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Feasibility and acceptability of remote procedures to study tobacco product use and respiratory health: an observational study

HumanInsight Feasibility and acceptability of remote procedures to study tobacco product use and respiratory health: an observational study

BMJ Open. 2022 Dec 1;12(12):e065962. doi: 10.1136/bmjopen-2022-065962.


OBJECTIVE: Obtaining ecologically valid biological samples is critical for understanding respiratory effects of tobacco use, but can be burdensome. In two diverse samples, we examined feasibility and acceptability of studying pulmonary function and respiratory health entirely remotely.

DESIGN: Observational feasibility and acceptability study.

SETTING AND PARTICIPANTS: Adults age 18-25 (Biomedical Respiratory Effects Associated through Habitual Use of E-Cigarettes [BREATHE] Study) and 21-65 (Adult IQOS Respiratory [AIRS] Study) recruited from previous research studies and advertisements in Southern California, USA (BREATHE (AIRS): N=77 (N=31) completed baseline, n=64 (n=20) completed feasibility and acceptability measures). Shared inclusion criteria for the two studies were ownership of a smartphone, willingness to download applications and English fluency. In addition, BREATHE participants reported one of three tobacco use patterns. AIRS participants smoked daily and were willing to use a heated tobacco product. Exclusion criteria were medical contraindications.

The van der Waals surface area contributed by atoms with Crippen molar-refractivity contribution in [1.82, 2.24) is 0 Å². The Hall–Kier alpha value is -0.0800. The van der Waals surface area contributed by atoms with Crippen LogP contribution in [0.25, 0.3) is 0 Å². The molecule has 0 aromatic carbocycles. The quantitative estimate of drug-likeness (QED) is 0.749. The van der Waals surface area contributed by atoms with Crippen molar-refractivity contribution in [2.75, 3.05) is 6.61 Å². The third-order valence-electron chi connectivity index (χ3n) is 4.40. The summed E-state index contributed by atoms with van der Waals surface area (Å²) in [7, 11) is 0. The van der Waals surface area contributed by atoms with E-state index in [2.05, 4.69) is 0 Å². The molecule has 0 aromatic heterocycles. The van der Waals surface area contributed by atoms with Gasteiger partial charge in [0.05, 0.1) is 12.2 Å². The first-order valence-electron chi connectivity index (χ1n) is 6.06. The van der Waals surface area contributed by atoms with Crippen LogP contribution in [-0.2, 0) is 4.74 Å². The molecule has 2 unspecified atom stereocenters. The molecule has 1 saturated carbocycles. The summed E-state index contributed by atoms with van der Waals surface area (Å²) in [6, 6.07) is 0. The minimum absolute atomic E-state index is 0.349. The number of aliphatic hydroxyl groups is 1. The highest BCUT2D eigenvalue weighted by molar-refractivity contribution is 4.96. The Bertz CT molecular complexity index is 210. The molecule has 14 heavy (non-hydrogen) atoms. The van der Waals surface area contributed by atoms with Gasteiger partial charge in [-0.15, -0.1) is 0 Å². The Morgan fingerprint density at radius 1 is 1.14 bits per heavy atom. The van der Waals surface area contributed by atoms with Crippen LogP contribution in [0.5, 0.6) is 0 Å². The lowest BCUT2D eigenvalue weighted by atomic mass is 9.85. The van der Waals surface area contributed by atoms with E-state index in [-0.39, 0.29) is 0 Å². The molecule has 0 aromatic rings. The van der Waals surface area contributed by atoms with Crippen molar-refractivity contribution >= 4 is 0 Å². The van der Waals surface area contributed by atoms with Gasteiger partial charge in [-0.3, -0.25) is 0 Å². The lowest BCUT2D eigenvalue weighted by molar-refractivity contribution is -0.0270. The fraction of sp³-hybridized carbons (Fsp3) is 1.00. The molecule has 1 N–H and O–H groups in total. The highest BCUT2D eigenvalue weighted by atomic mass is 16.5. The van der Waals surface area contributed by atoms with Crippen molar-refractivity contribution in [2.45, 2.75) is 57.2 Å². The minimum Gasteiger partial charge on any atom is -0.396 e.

INTERVENTIONS: A 4-week study consisted of five virtual study visits, twice daily ecological momentary assessment diaries and spirometry assessments, and weekly Nasal Epithelial Lining Fluid and saliva collection. All study visits were conducted via video conference; study materials and biospecimens were exchanged via mail. Participants reported feasibility and acceptability of daily diaries, breath tests, biospecimen collection and shipments.

MEASURES: Surveys assessed perceptions of timing and overall experience of daily diaries and breath tests, difficulty of and overall experience with biospecimen collection, and experience sending and receiving shipments.

RESULTS: Most participants evaluated daily diaries and breath tests as manageable (62.5%-95.0%) and likeable (54.7%-70.0%). Breath tests were frequently described as 'interesting' (55.0%-57.8%) and 'easy' (25.0%-48.4%). Most participants reported that biospecimen collection was easy (50.0%-85.0%), and that shipments were easy to send (87.5%-95.0%), receive (95.3%-95.0%) and schedule (56.3%-60.0%). No participants received shipments in poor condition.

CONCLUSIONS: Remote research procedures may be feasible and acceptable to facilitate tobacco research studies, potentially resulting in more diverse samples of participants and more generalisable research results.

PMID:36456013 | DOI:10.1136/bmjopen-2022-065962

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